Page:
Most with liver disease ‘are not alcoholics’

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“Habitual” drinkers, not alcoholics, account for most people with alcohol-related liver disease.

From the Irish Examiner

Wednesday, April 24, 2013

Experts are particularly concerned at the rise in the number of young people ”” up almost three-fold ”” and women with the potentially fatal disease.

One of the leading authorities said mortality rates were “probably a serious under-estimate” because of a culture of denial among families affected.

The Royal College of Physicians in Ireland (RCPI) yesterday issued a paper detailing the extent of the problem.

It is urging the Government to introduce minimum pricing for alcohol, restrictions on availability, and an end to sports sponsorship.

“We have all seen it in our practice, an increased number patients admitted to hospital, young people in particular and increasingly women, with complications, illness and death due to alcohol,” said Prof Frank Murray, the college chairman.

He said a lot of patients were not dependent, but were “habitual” drinkers, whose level and frequency of consumption was higher than recommended.

Prof Aiden McCormack of the specialist liver unit in St James’s Hospital, said he had seen “dramatic inc-reases” in the past decade.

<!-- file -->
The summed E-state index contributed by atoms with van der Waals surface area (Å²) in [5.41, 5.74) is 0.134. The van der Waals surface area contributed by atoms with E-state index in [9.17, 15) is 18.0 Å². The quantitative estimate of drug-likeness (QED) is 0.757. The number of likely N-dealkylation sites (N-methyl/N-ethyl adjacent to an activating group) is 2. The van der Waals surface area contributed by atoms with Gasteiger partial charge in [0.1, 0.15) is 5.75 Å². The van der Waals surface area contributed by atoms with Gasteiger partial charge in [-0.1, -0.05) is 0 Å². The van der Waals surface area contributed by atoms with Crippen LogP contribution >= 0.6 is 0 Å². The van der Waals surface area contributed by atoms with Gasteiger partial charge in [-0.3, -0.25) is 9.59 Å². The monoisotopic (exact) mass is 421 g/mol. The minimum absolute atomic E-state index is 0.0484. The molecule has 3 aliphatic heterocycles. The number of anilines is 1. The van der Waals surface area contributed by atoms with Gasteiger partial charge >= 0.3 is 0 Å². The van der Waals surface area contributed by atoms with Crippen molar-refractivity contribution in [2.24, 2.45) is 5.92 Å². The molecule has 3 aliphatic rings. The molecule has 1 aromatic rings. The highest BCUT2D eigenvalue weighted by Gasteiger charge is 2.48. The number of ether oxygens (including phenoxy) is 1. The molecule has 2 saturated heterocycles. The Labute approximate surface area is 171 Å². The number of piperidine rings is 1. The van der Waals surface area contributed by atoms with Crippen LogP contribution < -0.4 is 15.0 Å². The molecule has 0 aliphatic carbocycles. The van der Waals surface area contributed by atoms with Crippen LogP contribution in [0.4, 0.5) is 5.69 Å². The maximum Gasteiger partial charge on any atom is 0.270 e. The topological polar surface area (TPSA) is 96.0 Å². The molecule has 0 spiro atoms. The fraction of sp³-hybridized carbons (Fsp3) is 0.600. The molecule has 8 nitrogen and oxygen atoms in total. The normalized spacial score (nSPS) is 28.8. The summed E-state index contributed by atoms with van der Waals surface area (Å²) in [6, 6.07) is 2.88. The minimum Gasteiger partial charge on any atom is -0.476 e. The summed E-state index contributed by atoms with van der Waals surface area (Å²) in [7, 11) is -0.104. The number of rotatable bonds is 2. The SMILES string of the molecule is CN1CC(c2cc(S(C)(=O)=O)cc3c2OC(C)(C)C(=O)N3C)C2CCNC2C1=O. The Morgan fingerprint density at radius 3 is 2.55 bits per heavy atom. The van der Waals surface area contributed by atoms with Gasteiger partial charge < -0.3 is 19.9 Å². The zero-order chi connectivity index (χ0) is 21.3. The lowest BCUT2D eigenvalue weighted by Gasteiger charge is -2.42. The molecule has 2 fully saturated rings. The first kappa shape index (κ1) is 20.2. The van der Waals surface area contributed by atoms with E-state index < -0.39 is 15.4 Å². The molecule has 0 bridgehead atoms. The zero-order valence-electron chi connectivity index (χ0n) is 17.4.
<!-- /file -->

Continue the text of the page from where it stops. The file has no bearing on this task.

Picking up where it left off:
“A lot of people think that’s for alcoholics, the binge drinkers ”” it doesn’t affect me or my family. In fact, it affects everybody.”

He said he recently had a case of a widow who increased her wine drinking after she lost her husband and developed liver disease.

“She would be appalled to be labelled an alcoholic. It’s very easy for consumption levels to come up and become normalised. It’s ordinary people that are doing it.”

He said relatives often ring him asking can he remove alcohol from the death certificate, an issue he has raised with the coroner.

“Alcohol is denied in a major way in this country and I think official figures are probably a serious under-estimate,” he said.

Prof McCormack said liver disease was “relatively silent” until a person developed a major problem, like vomiting “two litres of blood” on the street or waking up looking yellow.

Dr Steven Stewart of the centre for liver disease at the Mater Hospital said he was seeing patients in their 30s and 40s dying.

He raised concern at the widespread availability of cheap alcohol and highstrength cider.

He said most patients were not dependent: “The classic [comment] in out-patients is ’I couldn’t have alcoholic liver disease because I have never missed a day at work’ or ’everybody in the pub drinks twice as much as I do’.”

Prof Joe Barry of Trinity College Dublin joined the others in expressing concern at wine consumption levels among many ordinary drinkers, particularly women.

He said the recommended average for men was 17 standard drinks a week and 11 for women.

One bottle of wine contains between eight and 11 standard drinks.

*See the full paper at

Liver legacy

*Alcoholic liver disease mortality rate trebled from 2.6 per 100,000 in 1995 to 7.5 in 2009 (up 188%).

*There were 27,816 discharges with alcohol liver disease diagnosis from 1995 to 2009.

*Rate of alcohol liver disease rose 200% in that period.

*Biggest rise was in 15-34 year-olds (up 275%); then 15-49 year-olds (up 227%).

*Source: Health Research Board